Abbott India: Hold

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Nath Balakrishnan

SHAREHOLDERS can retain their holdings in the Abbott India stock, which trades at about Rs 625. Abbott is one of the leading players in the anti-diabetic therapeutic area (insulin), for which it has an arrangement with Novo Nordisk; it is also present in other therapy areas such as analgesics, gastroenterology and anti-epilepsy, in which it has well-known brands such as Brufen, Digene and Eptoin.

For its latest quarter ended May 2005, Abbott recorded a 35 per cent drop in earnings at Rs 15 crore compared to the corresponding previous period. Though there was a 11 per cent growth in sales for the quarter at Rs 113.8 crore, driven by a pick up in offtake, post the implementation of the VAT regime, Abbott has been impacted negativelyby the transition to levying excise on MRP.

Further, with lower margins in trading finished goods purchases, as a percentage of sales, is higher by about 300 basis points in the just-ended quarter and a steep fall in the `other income', pre-tax profit was 33 per cent lower at Rs 21.2 crore.

Business outlook

Abbott derives a chunk of its revenues from the insulin segment, for which it has an arrangement with Novo Nordisk. The arrangement has was recently extended up to December 2006; an inability to continue the arrangement thereafter would, hence, be a key risk.

Competition in the insulin segment is hotting up, with companies such as Biocon and Wockhardt having thrown their hats into the rings. Adoption of aggressive pricing tactics to gain a toehold in the market could erode Abbott's profitability.

In the analgesics space, given the current issues surrounding the COX range of pain inhibitors, a switch to more mature brands such as Brufen cannot also be ruled out. Abbott should also be a beneficiary, should there be a reduction in the span of drugs under price control.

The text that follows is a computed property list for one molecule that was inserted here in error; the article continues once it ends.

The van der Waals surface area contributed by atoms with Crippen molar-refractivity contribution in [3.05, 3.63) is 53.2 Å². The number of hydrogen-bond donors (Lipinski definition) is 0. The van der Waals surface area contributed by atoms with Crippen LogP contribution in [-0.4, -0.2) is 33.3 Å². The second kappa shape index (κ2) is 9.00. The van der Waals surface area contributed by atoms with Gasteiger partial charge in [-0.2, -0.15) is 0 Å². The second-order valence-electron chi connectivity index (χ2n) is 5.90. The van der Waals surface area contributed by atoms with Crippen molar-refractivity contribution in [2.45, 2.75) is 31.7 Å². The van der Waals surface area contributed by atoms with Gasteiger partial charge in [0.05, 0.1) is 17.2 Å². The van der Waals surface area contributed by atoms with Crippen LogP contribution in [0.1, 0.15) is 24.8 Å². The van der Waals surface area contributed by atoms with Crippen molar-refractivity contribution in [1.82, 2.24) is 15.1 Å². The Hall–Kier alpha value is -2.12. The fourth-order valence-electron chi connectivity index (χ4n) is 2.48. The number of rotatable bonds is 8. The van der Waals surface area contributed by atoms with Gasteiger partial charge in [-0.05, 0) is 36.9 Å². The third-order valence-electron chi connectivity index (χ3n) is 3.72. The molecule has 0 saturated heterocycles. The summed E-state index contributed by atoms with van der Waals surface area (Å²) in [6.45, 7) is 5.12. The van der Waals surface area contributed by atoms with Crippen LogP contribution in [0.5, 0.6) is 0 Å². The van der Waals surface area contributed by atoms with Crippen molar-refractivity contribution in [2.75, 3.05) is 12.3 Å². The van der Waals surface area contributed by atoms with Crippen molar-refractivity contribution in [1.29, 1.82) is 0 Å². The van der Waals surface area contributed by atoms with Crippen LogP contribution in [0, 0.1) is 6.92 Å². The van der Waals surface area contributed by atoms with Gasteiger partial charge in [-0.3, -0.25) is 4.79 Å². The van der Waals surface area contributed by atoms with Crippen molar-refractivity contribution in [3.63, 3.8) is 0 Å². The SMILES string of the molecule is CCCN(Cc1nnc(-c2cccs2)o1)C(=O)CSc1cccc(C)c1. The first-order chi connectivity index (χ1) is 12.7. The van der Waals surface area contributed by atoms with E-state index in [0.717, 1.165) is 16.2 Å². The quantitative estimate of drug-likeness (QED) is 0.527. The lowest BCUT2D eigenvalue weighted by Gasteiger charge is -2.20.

A presence in therapeutic areas such as anaesthetics and anti-epileptics gives Abbott the opportunity to participate in spaces that offer both better growth prospects and realisations. Under the new patent dispensation, Abbott may also decide to tap into the portfolio of its parent for launch in India, though it would take some time for such products to contribute in a meaningful manner to the bottomline.


Abbott trades at 14 times its expected per share earnings for the fiscal in progress. This is at the lower end of the band compared to peers such as GlaxoSmithKline Pharma, Aventis Pharma and Pfizer. Abbott's return on shareholder funds for the year-ended November 2004 stood at a healthy 54 per cent.

Abbott has also paid out a dividend of Rs 35 per share for each of its last two financial years. The dividend yield of about 6 per cent should mitigate downside risk.

The company had put through a buyback programme a couple of years back at Rs 350 per share; in the absence of suitable opportunities for inorganic growth, measures to return surplus cash (in excess of Rs 200 crore as of end-November 2004) to shareholders would be another positive. Remain invested.

(This article was published in the Business Line print edition dated July 3, 2005)
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